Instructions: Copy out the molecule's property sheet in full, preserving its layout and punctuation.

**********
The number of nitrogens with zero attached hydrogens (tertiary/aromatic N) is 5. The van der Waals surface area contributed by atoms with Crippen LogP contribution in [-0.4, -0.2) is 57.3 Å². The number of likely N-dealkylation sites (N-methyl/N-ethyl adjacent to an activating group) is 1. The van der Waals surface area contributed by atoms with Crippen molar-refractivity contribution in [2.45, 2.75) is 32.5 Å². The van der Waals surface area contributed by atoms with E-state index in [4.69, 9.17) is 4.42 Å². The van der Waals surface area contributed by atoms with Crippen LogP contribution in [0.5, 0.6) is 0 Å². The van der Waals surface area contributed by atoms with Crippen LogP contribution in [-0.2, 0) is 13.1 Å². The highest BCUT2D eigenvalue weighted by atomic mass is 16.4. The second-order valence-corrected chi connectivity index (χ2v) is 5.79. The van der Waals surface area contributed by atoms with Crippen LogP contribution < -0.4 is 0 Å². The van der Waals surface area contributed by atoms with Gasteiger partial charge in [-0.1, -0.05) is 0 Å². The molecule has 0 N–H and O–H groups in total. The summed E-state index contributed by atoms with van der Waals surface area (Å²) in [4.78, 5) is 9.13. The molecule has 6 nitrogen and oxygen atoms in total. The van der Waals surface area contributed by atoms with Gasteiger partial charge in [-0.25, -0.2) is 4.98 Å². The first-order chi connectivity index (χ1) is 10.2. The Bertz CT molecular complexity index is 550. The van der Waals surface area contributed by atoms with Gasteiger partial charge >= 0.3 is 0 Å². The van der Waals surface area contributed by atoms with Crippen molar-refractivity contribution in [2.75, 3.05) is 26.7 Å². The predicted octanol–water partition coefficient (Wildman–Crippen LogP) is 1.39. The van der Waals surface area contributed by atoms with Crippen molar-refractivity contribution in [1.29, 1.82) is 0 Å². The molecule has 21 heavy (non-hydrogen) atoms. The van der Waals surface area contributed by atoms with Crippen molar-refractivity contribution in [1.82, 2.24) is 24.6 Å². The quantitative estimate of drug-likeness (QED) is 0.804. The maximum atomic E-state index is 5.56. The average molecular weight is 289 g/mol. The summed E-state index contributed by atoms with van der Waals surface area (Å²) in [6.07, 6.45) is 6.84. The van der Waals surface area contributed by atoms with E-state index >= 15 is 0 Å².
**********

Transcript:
The number of nitrogens with zero attached hydrogens (tertiary/aromatic N) is 5. The van der Waals surface area contributed by atoms with Crippen LogP contribution in [-0.4, -0.2) is 57.3 Å². The number of likely N-dealkylation sites (N-methyl/N-ethyl adjacent to an activating group) is 1. The van der Waals surface area contributed by atoms with Crippen molar-refractivity contribution in [2.45, 2.75) is 32.5 Å². The van der Waals surface area contributed by atoms with E-state index in [4.69, 9.17) is 4.42 Å². The van der Waals surface area contributed by atoms with Crippen LogP contribution in [0.5, 0.6) is 0 Å². The van der Waals surface area contributed by atoms with Crippen LogP contribution in [-0.2, 0) is 13.1 Å². The highest BCUT2D eigenvalue weighted by atomic mass is 16.4. The second-order valence-corrected chi connectivity index (χ2v) is 5.79. The van der Waals surface area contributed by atoms with Crippen LogP contribution < -0.4 is 0 Å². The van der Waals surface area contributed by atoms with Gasteiger partial charge in [-0.1, -0.05) is 0 Å². The molecule has 0 N–H and O–H groups in total. The summed E-state index contributed by atoms with van der Waals surface area (Å²) in [4.78, 5) is 9.13. The molecule has 6 nitrogen and oxygen atoms in total. The van der Waals surface area contributed by atoms with Gasteiger partial charge in [-0.25, -0.2) is 4.98 Å². The first-order chi connectivity index (χ1) is 10.2. The Bertz CT molecular complexity index is 550. The van der Waals surface area contributed by atoms with Gasteiger partial charge >= 0.3 is 0 Å². The van der Waals surface area contributed by atoms with Crippen molar-refractivity contribution in [2.75, 3.05) is 26.7 Å². The predicted octanol–water partition coefficient (Wildman–Crippen LogP) is 1.39. The van der Waals surface area contributed by atoms with Crippen molar-refractivity contribution in [1.29, 1.82) is 0 Å². The molecule has 21 heavy (non-hydrogen) atoms. The van der Waals surface area contributed by atoms with Crippen molar-refractivity contribution in [1.82, 2.24) is 24.6 Å². The quantitative estimate of drug-likeness (QED) is 0.804. The maximum atomic E-state index is 5.56. The average molecular weight is 289 g/mol. The summed E-state index contributed by atoms with van der Waals surface area (Å²) in [6.07, 6.45) is 6.84. The van der Waals surface area contributed by atoms with E-state index >= 15 is 0 Å².